Chava, mi Amigo
Chava my friend, I met you in the fields of California, land of spanish mission. And so were you mi amigo. You crossed the Sonoran desert with 3 others. Just like Neil Armstrong. One in that harsh hell, fell, to the bite of a viper born of an egg, destined to strike at your cousin who died. By a rock under half moonlight. First he went blind, then raving mad, spittle and eyes flashing and spewing in every direction, his arms and wild hair flailing, crying, Mama, Mami, Mamma! Is what you told me.
Pinche culebra, F...king snake, you said, it was cursed for the day it was born, killing Pablito, only 15 years old.
Your wit, your humor, could not be extinguished even by your railroad boxcar incident with you gasping for air. Sandwiched together with squeezed tight pack of fellow human sardines. For your love of familia in ’ol mejico, one and a half thousand miles from home.
Evading the aliens who sought out your life, persecuted by copter and loud barking dogs. The times they had caught you, you could count past the fingers on your hand, giving you bread and cheese with a free ride back to the border, “la frontera.”
You headed for la jaola de oro, (the cage of gold), where gold was reputed to be swept off the street, (“las monedas de oro se recojen del piso,” you and myriads like you, to me would proclaim.
In poorness you came to the human built caves of twisted wood and corrugated tin. Sanctioned a slave for el norte’s bread. You sacrificed love of your passion, lonely for them, women you’d left, including your wife. Lived like a hermit worked your hands raw, in the fields by day, a man without a country, all work and no play.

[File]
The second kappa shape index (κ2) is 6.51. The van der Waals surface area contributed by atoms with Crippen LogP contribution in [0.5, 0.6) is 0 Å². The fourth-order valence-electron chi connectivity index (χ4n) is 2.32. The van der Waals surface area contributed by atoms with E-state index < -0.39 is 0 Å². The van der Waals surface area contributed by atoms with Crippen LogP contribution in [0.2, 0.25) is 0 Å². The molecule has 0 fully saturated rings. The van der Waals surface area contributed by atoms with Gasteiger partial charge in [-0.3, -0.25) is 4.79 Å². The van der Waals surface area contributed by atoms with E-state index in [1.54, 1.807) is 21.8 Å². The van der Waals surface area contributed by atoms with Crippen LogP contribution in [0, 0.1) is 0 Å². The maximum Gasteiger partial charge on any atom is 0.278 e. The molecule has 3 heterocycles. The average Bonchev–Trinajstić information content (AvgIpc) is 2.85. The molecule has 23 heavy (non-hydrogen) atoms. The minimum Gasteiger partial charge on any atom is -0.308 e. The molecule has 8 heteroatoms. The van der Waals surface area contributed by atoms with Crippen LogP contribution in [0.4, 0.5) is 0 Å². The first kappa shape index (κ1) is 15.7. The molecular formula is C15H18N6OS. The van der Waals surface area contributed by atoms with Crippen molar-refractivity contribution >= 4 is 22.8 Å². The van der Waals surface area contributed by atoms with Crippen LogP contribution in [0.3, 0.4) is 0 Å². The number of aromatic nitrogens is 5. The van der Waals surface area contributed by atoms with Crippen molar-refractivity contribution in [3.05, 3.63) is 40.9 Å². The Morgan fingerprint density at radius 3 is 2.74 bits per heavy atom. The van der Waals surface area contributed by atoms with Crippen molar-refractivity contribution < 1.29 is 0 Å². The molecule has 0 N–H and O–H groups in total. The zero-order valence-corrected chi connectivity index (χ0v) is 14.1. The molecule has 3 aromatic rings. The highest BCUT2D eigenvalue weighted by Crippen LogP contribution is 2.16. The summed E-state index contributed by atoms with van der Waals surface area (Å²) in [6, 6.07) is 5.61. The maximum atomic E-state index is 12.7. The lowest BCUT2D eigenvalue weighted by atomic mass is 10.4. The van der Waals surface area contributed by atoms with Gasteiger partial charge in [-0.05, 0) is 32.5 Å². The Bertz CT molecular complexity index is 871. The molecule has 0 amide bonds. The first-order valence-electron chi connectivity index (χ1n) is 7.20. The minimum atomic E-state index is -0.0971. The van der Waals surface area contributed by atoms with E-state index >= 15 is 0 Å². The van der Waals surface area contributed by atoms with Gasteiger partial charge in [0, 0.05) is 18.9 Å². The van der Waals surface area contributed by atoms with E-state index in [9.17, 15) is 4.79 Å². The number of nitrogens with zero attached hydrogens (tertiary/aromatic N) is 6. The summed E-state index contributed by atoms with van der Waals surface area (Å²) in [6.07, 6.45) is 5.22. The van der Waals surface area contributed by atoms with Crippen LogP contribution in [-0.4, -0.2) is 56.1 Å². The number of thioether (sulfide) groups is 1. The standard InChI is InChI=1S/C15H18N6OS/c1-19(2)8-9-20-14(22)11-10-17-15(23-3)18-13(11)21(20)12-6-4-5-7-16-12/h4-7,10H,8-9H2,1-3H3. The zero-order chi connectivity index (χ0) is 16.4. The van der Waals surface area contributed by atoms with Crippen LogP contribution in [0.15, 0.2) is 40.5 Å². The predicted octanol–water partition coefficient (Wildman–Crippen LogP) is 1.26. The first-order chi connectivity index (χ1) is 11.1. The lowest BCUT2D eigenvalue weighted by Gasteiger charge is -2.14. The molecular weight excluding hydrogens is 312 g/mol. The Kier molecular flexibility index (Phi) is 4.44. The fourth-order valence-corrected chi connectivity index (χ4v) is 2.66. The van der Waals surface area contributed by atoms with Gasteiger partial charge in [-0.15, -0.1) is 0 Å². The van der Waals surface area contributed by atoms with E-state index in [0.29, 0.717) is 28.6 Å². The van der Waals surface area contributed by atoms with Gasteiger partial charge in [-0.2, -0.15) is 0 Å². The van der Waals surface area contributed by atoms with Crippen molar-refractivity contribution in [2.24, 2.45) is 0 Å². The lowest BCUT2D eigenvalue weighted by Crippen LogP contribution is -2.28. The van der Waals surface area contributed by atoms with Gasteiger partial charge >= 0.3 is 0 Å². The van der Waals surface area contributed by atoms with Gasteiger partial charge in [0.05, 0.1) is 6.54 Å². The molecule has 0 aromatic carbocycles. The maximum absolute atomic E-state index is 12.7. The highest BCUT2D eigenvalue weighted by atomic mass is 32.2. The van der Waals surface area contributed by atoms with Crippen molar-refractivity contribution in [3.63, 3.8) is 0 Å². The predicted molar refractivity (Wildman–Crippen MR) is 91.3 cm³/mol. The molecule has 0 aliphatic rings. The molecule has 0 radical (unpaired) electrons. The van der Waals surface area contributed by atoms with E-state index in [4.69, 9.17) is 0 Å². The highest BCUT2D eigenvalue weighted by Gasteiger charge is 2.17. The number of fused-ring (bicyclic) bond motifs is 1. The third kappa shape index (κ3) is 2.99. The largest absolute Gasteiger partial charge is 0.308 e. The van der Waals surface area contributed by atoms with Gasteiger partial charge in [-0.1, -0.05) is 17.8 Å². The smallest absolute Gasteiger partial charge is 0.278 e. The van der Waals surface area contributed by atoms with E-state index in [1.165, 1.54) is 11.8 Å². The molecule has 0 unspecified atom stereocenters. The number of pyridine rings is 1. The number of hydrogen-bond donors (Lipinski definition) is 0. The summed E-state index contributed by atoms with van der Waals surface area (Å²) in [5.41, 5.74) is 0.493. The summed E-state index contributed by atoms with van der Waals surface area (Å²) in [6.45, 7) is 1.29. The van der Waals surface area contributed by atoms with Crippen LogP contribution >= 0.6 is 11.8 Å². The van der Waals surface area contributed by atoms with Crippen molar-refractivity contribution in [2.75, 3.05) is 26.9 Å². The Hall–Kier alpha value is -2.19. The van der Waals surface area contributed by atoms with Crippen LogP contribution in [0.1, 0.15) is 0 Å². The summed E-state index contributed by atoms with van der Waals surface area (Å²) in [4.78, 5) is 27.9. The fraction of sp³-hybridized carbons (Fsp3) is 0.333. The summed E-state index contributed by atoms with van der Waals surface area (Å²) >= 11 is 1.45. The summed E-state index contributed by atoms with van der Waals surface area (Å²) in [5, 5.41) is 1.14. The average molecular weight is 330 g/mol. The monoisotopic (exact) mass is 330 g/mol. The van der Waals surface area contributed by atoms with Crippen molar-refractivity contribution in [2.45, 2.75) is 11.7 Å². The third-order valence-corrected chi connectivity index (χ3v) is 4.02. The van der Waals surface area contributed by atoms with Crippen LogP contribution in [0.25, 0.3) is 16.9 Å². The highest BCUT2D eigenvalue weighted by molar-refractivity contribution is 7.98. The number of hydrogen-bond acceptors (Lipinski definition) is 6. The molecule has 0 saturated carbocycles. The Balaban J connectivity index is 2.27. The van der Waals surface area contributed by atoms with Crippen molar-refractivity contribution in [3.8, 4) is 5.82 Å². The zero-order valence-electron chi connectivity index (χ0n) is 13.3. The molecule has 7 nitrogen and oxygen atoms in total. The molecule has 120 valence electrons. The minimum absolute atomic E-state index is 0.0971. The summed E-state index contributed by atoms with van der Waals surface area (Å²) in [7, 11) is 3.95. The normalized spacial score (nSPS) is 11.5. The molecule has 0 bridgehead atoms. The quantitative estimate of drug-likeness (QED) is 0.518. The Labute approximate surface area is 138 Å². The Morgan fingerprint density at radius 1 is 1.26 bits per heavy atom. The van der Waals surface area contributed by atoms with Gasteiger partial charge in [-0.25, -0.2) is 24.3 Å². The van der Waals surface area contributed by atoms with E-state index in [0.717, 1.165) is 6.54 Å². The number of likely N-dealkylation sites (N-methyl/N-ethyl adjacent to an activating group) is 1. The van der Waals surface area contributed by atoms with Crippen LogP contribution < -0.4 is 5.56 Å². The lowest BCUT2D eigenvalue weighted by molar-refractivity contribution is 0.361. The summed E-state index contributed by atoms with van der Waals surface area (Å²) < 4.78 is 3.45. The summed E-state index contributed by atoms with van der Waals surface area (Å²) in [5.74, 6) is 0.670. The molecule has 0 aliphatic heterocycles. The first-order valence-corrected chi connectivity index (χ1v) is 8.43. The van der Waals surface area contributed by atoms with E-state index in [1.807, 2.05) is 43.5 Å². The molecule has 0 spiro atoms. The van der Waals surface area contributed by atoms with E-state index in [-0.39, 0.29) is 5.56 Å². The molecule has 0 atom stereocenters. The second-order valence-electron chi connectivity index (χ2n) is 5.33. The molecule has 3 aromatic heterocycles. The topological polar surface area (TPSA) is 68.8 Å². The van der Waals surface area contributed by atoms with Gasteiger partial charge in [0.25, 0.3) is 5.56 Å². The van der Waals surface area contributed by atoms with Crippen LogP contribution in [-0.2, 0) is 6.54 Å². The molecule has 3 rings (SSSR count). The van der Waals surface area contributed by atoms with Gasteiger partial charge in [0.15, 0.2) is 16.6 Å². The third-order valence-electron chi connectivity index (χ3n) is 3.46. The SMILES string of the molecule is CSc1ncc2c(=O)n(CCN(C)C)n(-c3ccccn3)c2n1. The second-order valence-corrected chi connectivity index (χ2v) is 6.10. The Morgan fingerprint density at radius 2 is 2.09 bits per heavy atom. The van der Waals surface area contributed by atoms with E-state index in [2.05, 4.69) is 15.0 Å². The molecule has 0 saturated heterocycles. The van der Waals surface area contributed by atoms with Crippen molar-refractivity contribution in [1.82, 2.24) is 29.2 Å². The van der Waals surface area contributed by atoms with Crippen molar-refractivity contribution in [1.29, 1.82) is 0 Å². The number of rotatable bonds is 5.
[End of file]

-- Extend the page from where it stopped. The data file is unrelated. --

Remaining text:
Around a midday fire, rustic with beans, in old crooked pot. You gestured to me with a sweep of your arm and outstretched fingers offered the ash stained tortilla with generosity. “Andale, comete otra.” We ate together. Lazy smoke rising slow upward in winter’s air, with adjacent fields of skeletal limbed vineyard and ghost leafless trees in the tule fog. A brief respite from labor, muttered tones reminiscent of the land of maguey, nopal and arroyo you so missed.
Your beautiful silver toothed smile trademark of yours I will never forget. Smacking your lips as you spoke of that land. Sharing your stories of family and friends, riding the burros in canyons of black lava rock. Never believing you’d come now so far, as sitting with me, a pocho, (americanized mexican) so kind.
Your last day in this foreign land once yours I will never forget. A long trail left by your tractor tires staining the dirt of a high banked levee running for a mile. Straight except for the last 400 feet, gradually swooning, curved as it led. The trail disappears at the brink of the razor edge of crumbled earth, sending you and tractor tumbling to your death.
What were you thinking as your last moments neared? Wondering about your sweet ones as you stared at the pale blue sky above your head? Were you singing one of the melodies I’d so often heard, the voice of the tunes like Antonio Aguilar’s?
The horror of that maldito, (damned) tractor crushing your nobel crown in an empty canal. Your eyes staring blankly at me. The cursed, shameless earth, sucking your red black coagulated blood around your head. Your ribs imploded by 2 tons of steel, cruelly destroying a good friend I’d made. You traveled so far to die so far away.
Here is to the knowledge of knowing you Chava, Chavita my friend
Chava de los Chavas, Compadre.